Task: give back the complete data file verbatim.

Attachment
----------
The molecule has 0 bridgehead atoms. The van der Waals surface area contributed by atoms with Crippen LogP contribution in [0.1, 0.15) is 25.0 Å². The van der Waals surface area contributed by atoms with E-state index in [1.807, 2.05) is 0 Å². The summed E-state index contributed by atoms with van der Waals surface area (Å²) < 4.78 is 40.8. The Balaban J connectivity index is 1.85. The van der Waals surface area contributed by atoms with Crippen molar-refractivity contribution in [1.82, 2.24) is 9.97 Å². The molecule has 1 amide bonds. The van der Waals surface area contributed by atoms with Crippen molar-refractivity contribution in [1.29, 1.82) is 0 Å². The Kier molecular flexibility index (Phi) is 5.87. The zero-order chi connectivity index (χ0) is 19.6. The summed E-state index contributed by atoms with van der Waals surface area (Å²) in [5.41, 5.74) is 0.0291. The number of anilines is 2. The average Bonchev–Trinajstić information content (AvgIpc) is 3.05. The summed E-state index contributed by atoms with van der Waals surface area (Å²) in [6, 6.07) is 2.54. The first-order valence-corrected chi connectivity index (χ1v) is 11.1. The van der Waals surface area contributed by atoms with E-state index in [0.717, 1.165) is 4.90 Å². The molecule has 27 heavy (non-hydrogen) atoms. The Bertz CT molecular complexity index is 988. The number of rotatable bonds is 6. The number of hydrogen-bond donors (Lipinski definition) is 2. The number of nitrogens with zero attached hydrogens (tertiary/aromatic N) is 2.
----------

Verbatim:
The molecule has 0 bridgehead atoms. The van der Waals surface area contributed by atoms with Crippen LogP contribution in [0.1, 0.15) is 25.0 Å². The van der Waals surface area contributed by atoms with E-state index in [1.807, 2.05) is 0 Å². The summed E-state index contributed by atoms with van der Waals surface area (Å²) < 4.78 is 40.8. The Balaban J connectivity index is 1.85. The van der Waals surface area contributed by atoms with Crippen molar-refractivity contribution in [1.82, 2.24) is 9.97 Å². The molecule has 1 amide bonds. The van der Waals surface area contributed by atoms with Crippen molar-refractivity contribution in [1.29, 1.82) is 0 Å². The Kier molecular flexibility index (Phi) is 5.87. The zero-order chi connectivity index (χ0) is 19.6. The summed E-state index contributed by atoms with van der Waals surface area (Å²) in [5.41, 5.74) is 0.0291. The number of anilines is 2. The average Bonchev–Trinajstić information content (AvgIpc) is 3.05. The summed E-state index contributed by atoms with van der Waals surface area (Å²) in [6, 6.07) is 2.54. The first-order valence-corrected chi connectivity index (χ1v) is 11.1. The van der Waals surface area contributed by atoms with E-state index in [0.717, 1.165) is 4.90 Å². The molecule has 27 heavy (non-hydrogen) atoms. The Bertz CT molecular complexity index is 988. The number of rotatable bonds is 6. The number of hydrogen-bond donors (Lipinski definition) is 2. The number of nitrogens with zero attached hydrogens (tertiary/aromatic N) is 2.